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Phenom II X2 555 Vs. Pentium G6950: The Rematch

Another Clash Of The $100 Dual-Core Titans

The AMD Phenom II X2 555 and Intel Pentium G6950 are dual-core CPUs that cost about $100 retail. That's where the similarities end.

Intel's 2.8 GHz Pentium G6950 is the lowest-end model available for the LGA 1156 platform. This processor is essentially a Core i3-series processor stripped of Intel's Hyper-Threading feature. The Pentium also has less L3 cache memory than the Core i3 models, sporting 3MB instead of 4MB. This CPU represents Intel's starting point for an LGA 1156 system, something an entry-level customer can whet his or her feet with, while allowing attractive upgrade options to Core i3, i5, and i7 LGA 1156-based CPUs.

Although it'd seem to be a notable disadvantage, Intel's Pentium G6950 makes the fully-modern Clarkdale design available at a reasonable price point, and it centers on a very overclocking-friendly 32 nm manufacturing process. We'll see if this is enough to challenge AMD's $100 dual-core contender.

Phenom II X2 555Pentium G6950
Codename:CallistoClarkdale
Process:45 nm32 nm
CPU Cores:22
Clock Speed:3.2 GHz2.8 GHz
Socket:AM2+/AM3LGA 1156
L1 Cache:2 x 128KB2 x 64KB
L2 Cache:2 x 512KB2 x 256KB
L3 Cache:6MB3MB
Thermal Envelope:80W73W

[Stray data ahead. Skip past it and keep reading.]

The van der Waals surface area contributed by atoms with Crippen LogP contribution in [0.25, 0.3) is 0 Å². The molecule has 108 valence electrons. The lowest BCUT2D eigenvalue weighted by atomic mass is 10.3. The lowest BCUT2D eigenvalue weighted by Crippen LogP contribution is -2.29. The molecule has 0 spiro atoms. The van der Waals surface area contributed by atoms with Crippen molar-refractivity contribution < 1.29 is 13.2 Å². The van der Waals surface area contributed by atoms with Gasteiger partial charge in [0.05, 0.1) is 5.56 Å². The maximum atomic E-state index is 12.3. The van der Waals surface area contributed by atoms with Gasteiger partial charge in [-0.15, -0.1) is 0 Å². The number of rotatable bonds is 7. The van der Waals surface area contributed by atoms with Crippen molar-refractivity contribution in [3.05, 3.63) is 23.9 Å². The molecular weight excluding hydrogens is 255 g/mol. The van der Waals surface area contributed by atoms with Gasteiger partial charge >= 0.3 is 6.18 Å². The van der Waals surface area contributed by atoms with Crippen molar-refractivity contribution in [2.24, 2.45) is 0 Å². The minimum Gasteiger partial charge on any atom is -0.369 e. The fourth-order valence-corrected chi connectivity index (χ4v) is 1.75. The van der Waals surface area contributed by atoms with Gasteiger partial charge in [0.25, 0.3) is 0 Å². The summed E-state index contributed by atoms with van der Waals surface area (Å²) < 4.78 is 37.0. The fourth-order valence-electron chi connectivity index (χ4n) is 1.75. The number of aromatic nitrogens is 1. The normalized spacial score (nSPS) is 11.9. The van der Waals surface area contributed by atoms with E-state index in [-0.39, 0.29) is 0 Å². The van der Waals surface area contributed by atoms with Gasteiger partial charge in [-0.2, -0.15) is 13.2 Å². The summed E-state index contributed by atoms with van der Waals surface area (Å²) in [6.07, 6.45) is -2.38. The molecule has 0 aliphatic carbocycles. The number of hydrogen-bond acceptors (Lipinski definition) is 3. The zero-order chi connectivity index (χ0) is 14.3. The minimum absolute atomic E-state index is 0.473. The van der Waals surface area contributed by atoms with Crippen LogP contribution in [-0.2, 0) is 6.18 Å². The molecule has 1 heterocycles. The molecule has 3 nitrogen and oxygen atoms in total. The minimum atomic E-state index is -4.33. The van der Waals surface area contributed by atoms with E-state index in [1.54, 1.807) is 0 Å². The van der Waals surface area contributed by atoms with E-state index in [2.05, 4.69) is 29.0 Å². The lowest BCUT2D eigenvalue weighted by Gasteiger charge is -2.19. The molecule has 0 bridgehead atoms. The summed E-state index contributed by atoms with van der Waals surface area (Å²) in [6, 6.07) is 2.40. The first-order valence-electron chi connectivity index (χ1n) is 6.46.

That counterpoint is the Phenom II X2 555 Black Edition, AMD's quickest dual-core CPU. It sports 6MB of shared L3 cache, twice that of the Pentium G6950. This is the fastest dual-core CPU AMD has ever released, and with a 3.2 GHz stock clock speed, it's 400 MHz faster than the stock Pentium G6950. The Phenom II X2 555 also comes with an unlocked CPU multiplier, as indicated by its Black Edition designation, and that means that the CPU can be simpler to overclock for enthusiasts who prefer multiplier-based tuning. Finally, since these processors are really quad-core CPUs with two of the cores shut off, some folks have been able to turn on those dormant CPU cores. This means that the dual-core Phenom II X2 555 CPU has the potential to operate with four CPU cores, like the more expensive Phenom II X4 955.

On the downside, the Phenom II X2 555 is built on older 45 nm manufacturing technology and won't typically overclock as high as the new Intel models. As far as unlocking the dormant CPU cores goes, this is not a guaranteed proposition. In fact, our experience has shown that fewer than 50% of samples can be unlocked with a capable motherboard. Most of the Phenom II X2 555 CPUs in the wild were originally intended to be sold as Phenom II X4 models, but failed quad-core suitability testing at the factory. If a single core on the processor die is flawed, the CPU is not thrown away, but “binned” as a candidate for a lower-end model like the Phenom II X2.